If you’re looking for a real glimpse into the history of Tata, here is an exclusive excerpt from the first and only authorised biography on the Tata Group. This book includes the Tata-Mistry legal battle, exclusive interviews with Ratan Tata, and never-before-seen photographs of the Tata family.
Ratan was not anxious to give up the freedom he found in America, but he did want to get out of the cold, which he ‘never did get used to’, complaining that he ‘couldn’t ever feel warm enough’. Vowing that he ‘would never live in a cold climate again’, he left Ithaca as soon as his coursework was completed, but instead of returning to India, he headed out to Los Angeles, where he moved to an apartment complex, complete with swimming pool. He intended to use his architecture degree to get a job in the area and, eventually, to set up as an American architect. He had no intention of returning to India. However, his grandmother, Lady Navajbai, fell critically ill and called for him. He could not resist flying back to India to be with her. He had an American girlfriend at that time who was to follow him to India but never did. Lady Navajbai survived the crisis, but her health continued to deteriorate, and Ratan found himself extending his stay in India.
In later life, Ratan spoke of having four serious girlfriends in his life and ‘once even got engaged, but broke it off before the cards could be printed’. But he never married, and the absence of a spouse and children has, over the years, caused some to speculate about what motivates this incredibly motivated man. The bond he felt with Lady Navajbai was strong enough to pull him out of Los Angeles and back to India, and after a short period of time, he got drawn into working in the Tata organization. It was one of those emotionally-driven decisions. As for avoiding marriage, it could well be that the example of his parents’ unhappy union made him gun-shy. What had moved Ratan to leave America and return to India to begin a career in the Tata organization? It was certainly not what he had trained for at Cornell. Nor, he once said, was it the money. ‘Perhaps,’ he offered, ‘the challenge’ was sufficient to have motivated his career. Yet, he mused, ‘If I had an ideological choice, I would probably want to do something more for the uplift of the people of India. I have a strong desire not to make money but to see happiness created in a place where there isn’t.’
When Jamsetji Tata’s nephew and Tata chairman Nowroji Saklatwala died in 1938, the chairmanship passed to Jehangir Ratanji Dadabhoy Tata-JRD-the son of Jamsetji’s cousin. Born in Paris to Ratanji Dadabhoy Tata and his French wife, Suzanne Briere Tata, JRD received a cosmopolitan education in India, London, Japan and France. A French citizen, he served a year in the French Army and became passionate about flying-as Ratan was. In 1929, he earned the first pilot’s license issued in India and just three years later founded India’s first commercial airline, Tata Airlines. (It would become Air India after World War II, and from 1986 to 1989, Ratan would serve as its chairman.)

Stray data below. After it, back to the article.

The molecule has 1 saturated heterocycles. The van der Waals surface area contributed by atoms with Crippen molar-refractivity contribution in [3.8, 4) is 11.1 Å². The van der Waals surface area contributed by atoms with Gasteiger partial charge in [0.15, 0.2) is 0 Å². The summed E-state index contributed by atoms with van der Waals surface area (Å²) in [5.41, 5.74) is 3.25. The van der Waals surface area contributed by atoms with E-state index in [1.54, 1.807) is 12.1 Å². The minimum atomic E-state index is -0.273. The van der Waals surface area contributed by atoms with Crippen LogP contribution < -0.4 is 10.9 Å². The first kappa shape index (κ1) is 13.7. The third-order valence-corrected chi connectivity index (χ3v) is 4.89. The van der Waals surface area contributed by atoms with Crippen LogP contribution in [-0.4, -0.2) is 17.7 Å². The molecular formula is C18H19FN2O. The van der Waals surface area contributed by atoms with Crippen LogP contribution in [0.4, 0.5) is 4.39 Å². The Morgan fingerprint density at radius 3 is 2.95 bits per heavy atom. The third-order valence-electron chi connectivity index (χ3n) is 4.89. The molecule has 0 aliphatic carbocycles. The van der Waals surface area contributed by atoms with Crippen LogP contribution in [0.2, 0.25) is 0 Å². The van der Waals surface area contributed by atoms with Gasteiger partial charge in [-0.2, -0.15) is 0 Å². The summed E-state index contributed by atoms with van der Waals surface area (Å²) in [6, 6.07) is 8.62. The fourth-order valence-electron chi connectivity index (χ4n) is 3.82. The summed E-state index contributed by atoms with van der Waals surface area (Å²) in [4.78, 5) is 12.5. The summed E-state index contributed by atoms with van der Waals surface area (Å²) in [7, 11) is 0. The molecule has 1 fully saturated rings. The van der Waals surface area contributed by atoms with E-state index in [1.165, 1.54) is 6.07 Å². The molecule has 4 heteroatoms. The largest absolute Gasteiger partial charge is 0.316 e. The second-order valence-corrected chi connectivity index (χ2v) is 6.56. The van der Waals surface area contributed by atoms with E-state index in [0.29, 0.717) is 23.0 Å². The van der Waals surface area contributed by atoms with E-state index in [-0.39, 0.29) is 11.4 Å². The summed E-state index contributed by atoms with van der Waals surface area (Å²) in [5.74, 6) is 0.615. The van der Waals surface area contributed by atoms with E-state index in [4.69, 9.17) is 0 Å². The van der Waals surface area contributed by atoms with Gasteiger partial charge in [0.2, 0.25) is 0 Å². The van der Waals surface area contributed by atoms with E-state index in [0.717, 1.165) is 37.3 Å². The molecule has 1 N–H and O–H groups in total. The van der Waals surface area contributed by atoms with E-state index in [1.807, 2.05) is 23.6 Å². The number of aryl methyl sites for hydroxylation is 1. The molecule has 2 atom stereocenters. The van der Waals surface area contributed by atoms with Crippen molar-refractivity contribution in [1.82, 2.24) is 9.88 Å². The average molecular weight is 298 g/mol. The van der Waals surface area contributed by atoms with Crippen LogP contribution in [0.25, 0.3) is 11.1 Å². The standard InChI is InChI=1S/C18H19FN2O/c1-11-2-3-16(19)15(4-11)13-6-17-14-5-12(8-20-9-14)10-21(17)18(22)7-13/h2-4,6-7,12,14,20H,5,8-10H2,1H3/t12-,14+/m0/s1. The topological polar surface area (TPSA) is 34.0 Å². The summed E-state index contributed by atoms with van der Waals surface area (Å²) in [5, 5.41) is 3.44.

Lady Navajbai’s summoning of Ratan to return to India was soon followed by JRD’s formal invitation to join the firm. In accepting, Ratan wrote that he would ‘attempt to express my thanks by serving the firm as best as I can, and…do all I can to make sure that you will not regret your decision’.
Ironically, more than sixty years later, this was likely one of the reasons he realized that allowing Cyrus to remain chairman of Tata Sons would be the wrong decision.
Ratan did not begin his Tata career in a corner office. In 1962, he was sent to work in Jamshedpur, in the factory of Tata Engineering and Locomotive Company-TELCO-and, after six months, was transferred to what was then called Tata Iron and Steel Company Limited (TISCO). Here he spent two years on the shop floor, shovelling limestone and tending the blast furnace, before moving up to the engineering division and, finally, to the position of technical assistant to TISCO’S CEO (at the time called the director-in-charge). Clearly, Ratan’s bosses sent favourable reports to JRD, who called him to Bombay (today Mumbai), briefly sent him to Australia, and then recalled him once again to Bombay. In 1971, JRD gave him command (as director-incharge) of what Ratan later characterized as ‘two sick companies’. The assignments, he said, were made ‘supposedly to train me’. One of the ‘ailing’ firms was NELCO, radio and television manufacturer, and the other was Central India Textiles.
Being assigned to lead the Central India Spinning Weaving and Manufacturing Company made sense, since Ratan’s father, Naval, had long been involved with the firm’s mills. Indeed, Ratan later commented, with justifiable pride, that under his leadership, ‘Central India was turned around, its accumulated losses were wiped out and it paid dividends for some years. A recession in the textile industry, however, later drove it into voluntary liquidation. No one blamed Ratan for the recession that laid Central India low, but NELCO was another story. Its history was troubled, and that ‘has forever been held against me’, Ratan later reflected.
When, in 1973, he was named director of Tata Industries, some outsiders, citing NELCO, complained that the promotion was undeserved and conferred only on account of his surname. In his own defence, Ratan has pointed out that NELCO actually became profitable and ‘went from a 2 percent market share to a 25 percent share’. In fact, the company remained profitable under his leadership from 1972 to 1975, when the general recession crippled demand for consumer goods.